Every year from 29 April to 5 May, Japan celebrates a one-of-a-kind holiday: Golden Week. During this week, many Japanese citizens take the entire week off from work and school to observe four holidays: Emperor Shōwa Day, Constitution Day, Green Day and Children’s Day. The holidays serve as an active reminder of Japan’s recent history—it’s a time to reflect on both the hardships endured during WWII and Japan’s astonishing transformation into one of the world’s great economic giants.
Here are the four holidays celebrated during Golden Week:
Emperor Shōwa Day
Golden Week always kicks off with Shōwa Day, which celebrates the birthday of Emperor Shōwa, who ruled Imperial Japan from 1926 to 1989. The intention of this day is to encourage reflection upon the Shōwa Era, which included WWII, to honour and learn from one of Japan’s most intense times.
On 3 May, 1947, The Constitution of Japan, also known as the ‘Peace Constitution’, was signed. Its signing introduced a new era of workers’ and human rights as well as the end of the centuries-old rule of monarchy into a constiturional monarchy, making way for Japan’s rise to become one of the richest and most powerful countries in the world. Since then, this day has been dedicated to peace and reflecting upon Japan’s recent history.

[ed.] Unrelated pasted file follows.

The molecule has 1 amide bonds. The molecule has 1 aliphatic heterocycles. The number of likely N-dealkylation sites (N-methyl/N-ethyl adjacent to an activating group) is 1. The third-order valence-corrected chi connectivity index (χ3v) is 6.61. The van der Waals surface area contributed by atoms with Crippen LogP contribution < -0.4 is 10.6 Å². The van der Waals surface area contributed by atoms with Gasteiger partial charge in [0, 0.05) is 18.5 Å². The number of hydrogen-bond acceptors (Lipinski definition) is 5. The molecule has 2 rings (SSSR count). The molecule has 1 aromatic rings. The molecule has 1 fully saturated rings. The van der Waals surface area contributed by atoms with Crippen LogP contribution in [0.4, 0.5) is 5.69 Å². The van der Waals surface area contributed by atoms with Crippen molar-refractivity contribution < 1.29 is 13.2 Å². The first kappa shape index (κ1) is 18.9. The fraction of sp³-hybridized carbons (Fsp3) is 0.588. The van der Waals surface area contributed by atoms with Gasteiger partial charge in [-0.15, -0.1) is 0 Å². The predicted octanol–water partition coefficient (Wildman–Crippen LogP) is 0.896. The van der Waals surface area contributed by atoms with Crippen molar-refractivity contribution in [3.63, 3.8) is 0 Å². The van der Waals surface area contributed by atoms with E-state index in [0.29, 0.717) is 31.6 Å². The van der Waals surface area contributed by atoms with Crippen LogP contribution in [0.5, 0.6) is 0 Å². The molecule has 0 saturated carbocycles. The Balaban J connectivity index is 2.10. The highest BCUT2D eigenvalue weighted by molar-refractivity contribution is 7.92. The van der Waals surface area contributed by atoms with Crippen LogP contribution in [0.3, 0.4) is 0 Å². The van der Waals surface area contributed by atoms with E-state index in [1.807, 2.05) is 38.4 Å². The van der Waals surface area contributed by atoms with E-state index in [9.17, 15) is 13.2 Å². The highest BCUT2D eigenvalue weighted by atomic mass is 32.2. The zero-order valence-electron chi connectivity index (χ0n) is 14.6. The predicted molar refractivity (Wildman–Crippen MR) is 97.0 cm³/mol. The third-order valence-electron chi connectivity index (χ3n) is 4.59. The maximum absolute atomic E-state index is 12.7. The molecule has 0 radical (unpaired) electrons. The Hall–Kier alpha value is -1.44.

Green Day or Midori no Hi
Green Day has existed since 1989 to honour the environment and nature. It stems directly from Emperor Shōwa’s (1926-1989) love for nature, flowers and plants. Today, Midori no Hi is synonymous with appreciating all of Mother Nature’s wonders. Typical celebrations include hiking, taking walks in the park and planting trees.
Children’s Day or Kodomo no Hi
This day is set to celebrate children’s personalities and their growth and happiness. Families will raise carp-shaped koinoboriflags, one for each member of the family, representing the Chinese legend that a carp that swims upstream transforms into a dragon and flies to Heaven. Children also take this day to indulge in kashiwa-mochi, a sticky rice cake wrapped in oak leaves. Around the country, children take centre stage in plays and performances. There is even a ‘Kids’ Olympics’ held at the National Kasumigaoka Stadium in Tokyo, where thousands of children compete. The holiday is also an opportunity to celebrate and honour the teachers, parents and relatives who care for children.
2019’s Golden Week will be made even more special as Japan will move into its new era, the Reiwa Era, as Emperor Akihito, the successor of Emperor Shōwa, abdicates from the Chrysanthemum Throne on 30 April, 2019. He will be succeeded by his son, Naruhito.